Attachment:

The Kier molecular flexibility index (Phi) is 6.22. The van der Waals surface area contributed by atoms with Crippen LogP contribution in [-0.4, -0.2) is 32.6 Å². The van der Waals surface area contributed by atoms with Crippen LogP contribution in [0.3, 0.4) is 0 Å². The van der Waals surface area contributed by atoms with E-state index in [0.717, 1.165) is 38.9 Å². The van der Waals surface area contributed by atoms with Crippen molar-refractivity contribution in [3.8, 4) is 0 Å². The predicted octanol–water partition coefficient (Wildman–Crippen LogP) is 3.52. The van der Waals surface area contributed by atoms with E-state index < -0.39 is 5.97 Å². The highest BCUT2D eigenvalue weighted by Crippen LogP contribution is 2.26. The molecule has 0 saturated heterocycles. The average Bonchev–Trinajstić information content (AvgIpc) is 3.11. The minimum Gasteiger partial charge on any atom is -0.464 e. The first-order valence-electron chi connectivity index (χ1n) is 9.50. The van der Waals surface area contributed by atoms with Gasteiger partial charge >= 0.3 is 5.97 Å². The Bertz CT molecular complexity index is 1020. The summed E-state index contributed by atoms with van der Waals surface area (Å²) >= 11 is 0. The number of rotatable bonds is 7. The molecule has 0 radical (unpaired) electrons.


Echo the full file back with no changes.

The Kier molecular flexibility index (Phi) is 6.22. The van der Waals surface area contributed by atoms with Crippen LogP contribution in [-0.4, -0.2) is 32.6 Å². The van der Waals surface area contributed by atoms with Crippen LogP contribution in [0.3, 0.4) is 0 Å². The van der Waals surface area contributed by atoms with E-state index in [0.717, 1.165) is 38.9 Å². The van der Waals surface area contributed by atoms with Crippen molar-refractivity contribution in [3.8, 4) is 0 Å². The predicted octanol–water partition coefficient (Wildman–Crippen LogP) is 3.52. The van der Waals surface area contributed by atoms with E-state index < -0.39 is 5.97 Å². The highest BCUT2D eigenvalue weighted by Crippen LogP contribution is 2.26. The molecule has 0 saturated heterocycles. The average Bonchev–Trinajstić information content (AvgIpc) is 3.11. The minimum Gasteiger partial charge on any atom is -0.464 e. The first-order valence-electron chi connectivity index (χ1n) is 9.50. The van der Waals surface area contributed by atoms with Gasteiger partial charge >= 0.3 is 5.97 Å². The Bertz CT molecular complexity index is 1020. The summed E-state index contributed by atoms with van der Waals surface area (Å²) >= 11 is 0. The number of rotatable bonds is 7. The molecule has 0 radical (unpaired) electrons.